Welcome to Eureka Street

back to site


Arts funding should not be a numbers game

  • 25 September 2018


In modern monarchies it is axiomatic that kings must spend their money responsibly. Even if they are set on not doing so, certain rituals of accountability need to be observed. In particular, commoners who propose projects requiring government funding must apply for it.

This means that applications and reports become quite an art form, all displaying the emblems of sustainability, innovation, job-creation or whatever is emblazoned on the latest royal coat of arms, and all resting on impressive statistical base. But commoners whisper that the king neither reads the reports nor attends to their statistical base, but distributes largesse at will.

In Julian Meyrick, Robert Phiddian and Tully Barnett's What Matters? the commoners strike back. They reflect on the experience of seeking cultural funding, but the relevance of their book extends beyond that. In asking what role quantitative measurement should have in applications for funding of artistic endeavours and their assessment, and how public accountability might be better achieved, they raise questions for other projects as well.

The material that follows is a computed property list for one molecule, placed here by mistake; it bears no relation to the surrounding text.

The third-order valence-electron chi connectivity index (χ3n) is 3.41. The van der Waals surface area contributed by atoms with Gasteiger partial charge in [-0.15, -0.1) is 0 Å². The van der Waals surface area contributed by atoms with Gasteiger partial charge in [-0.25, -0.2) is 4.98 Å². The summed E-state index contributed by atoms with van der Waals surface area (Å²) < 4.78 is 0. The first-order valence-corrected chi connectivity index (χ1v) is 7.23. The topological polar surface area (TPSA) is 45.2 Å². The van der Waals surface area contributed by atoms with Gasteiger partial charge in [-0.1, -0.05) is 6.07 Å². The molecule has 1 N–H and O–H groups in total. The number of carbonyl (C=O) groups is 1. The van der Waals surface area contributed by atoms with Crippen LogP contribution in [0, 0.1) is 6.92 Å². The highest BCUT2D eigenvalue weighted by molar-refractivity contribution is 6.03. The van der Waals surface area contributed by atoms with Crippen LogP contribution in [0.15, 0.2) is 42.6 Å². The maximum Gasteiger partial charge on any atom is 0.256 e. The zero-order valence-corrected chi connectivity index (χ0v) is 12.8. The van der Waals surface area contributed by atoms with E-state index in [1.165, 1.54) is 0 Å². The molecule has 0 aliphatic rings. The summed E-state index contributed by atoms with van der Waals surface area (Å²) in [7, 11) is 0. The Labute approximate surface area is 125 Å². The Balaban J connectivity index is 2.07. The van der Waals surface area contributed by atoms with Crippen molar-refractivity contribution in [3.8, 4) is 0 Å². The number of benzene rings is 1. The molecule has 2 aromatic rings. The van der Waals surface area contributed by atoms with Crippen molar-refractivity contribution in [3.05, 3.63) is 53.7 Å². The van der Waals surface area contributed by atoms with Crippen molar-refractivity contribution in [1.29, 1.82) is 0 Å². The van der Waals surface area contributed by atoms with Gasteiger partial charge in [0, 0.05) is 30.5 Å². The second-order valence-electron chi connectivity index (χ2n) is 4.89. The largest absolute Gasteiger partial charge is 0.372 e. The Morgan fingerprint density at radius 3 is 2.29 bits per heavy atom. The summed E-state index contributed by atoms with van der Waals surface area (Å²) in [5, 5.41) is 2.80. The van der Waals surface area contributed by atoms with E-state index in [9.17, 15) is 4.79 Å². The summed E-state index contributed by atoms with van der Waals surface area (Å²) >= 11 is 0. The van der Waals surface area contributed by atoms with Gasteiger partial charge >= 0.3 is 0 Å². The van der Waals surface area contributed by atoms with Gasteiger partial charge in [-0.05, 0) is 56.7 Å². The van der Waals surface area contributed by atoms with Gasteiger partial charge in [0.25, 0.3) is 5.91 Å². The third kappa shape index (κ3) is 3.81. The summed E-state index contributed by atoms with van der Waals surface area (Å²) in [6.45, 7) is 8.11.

In their treatment of application processes, they recognise that our society privileges knowledge gained in the physical sciences over other knowledge, and is consequently tempted to reduce true knowledge and value to what can be counted. As it develops increasingly sophisticated mathematical tools to measure human behaviour and activity, it discounts aspects of humanity that cannot be measured.

As a result the value of human beings and of human creativity comes to be identified with their social function. People are valued for their economic output, and artistic works for the size of their audience or their critical reception. No space is left for recognising any inherent value that cannot be measured.

While recognising that quantitative data can provide helpful corroborative evidence in commending cultural projects, the authors insist that they cannot determine value. That always requires personal judgment. A violin sonata and a dramatic performance cannot be measured against one another.

Nor can the value of either be reduced to a numerical scale based, for example, on the size of the audience or the number of reviews. The significance even of these numbers depends on a judgment of what matters in identifying the value of the works. As the familiar aphorism declares, what counts cannot be counted, and what can be counted does not count.


"This argument does not bear only on culture but also on the value of other human enterprises where justice, honesty, health, trust and other human